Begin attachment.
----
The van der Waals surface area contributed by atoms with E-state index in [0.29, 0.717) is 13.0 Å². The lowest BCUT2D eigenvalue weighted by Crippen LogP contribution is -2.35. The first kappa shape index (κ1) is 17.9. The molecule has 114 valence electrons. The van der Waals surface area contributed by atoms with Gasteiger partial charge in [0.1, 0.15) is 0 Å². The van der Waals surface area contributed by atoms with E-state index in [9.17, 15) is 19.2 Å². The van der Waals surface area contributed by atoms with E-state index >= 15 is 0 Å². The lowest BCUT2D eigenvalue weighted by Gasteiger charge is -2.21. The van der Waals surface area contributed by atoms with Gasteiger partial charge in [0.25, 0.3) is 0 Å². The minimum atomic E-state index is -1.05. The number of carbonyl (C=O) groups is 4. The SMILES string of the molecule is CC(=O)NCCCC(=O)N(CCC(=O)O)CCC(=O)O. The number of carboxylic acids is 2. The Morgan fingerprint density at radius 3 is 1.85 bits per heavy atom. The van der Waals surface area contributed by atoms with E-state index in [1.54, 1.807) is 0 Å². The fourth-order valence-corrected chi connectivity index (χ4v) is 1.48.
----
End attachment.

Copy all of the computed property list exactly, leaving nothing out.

The van der Waals surface area contributed by atoms with E-state index in [0.29, 0.717) is 13.0 Å². The lowest BCUT2D eigenvalue weighted by Crippen LogP contribution is -2.35. The first kappa shape index (κ1) is 17.9. The molecule has 114 valence electrons. The van der Waals surface area contributed by atoms with Gasteiger partial charge in [0.1, 0.15) is 0 Å². The van der Waals surface area contributed by atoms with E-state index in [9.17, 15) is 19.2 Å². The van der Waals surface area contributed by atoms with E-state index >= 15 is 0 Å². The lowest BCUT2D eigenvalue weighted by Gasteiger charge is -2.21. The van der Waals surface area contributed by atoms with Gasteiger partial charge in [0.25, 0.3) is 0 Å². The minimum atomic E-state index is -1.05. The number of carbonyl (C=O) groups is 4. The SMILES string of the molecule is CC(=O)NCCCC(=O)N(CCC(=O)O)CCC(=O)O. The number of carboxylic acids is 2. The Morgan fingerprint density at radius 3 is 1.85 bits per heavy atom. The van der Waals surface area contributed by atoms with E-state index in [1.54, 1.807) is 0 Å². The fourth-order valence-corrected chi connectivity index (χ4v) is 1.48.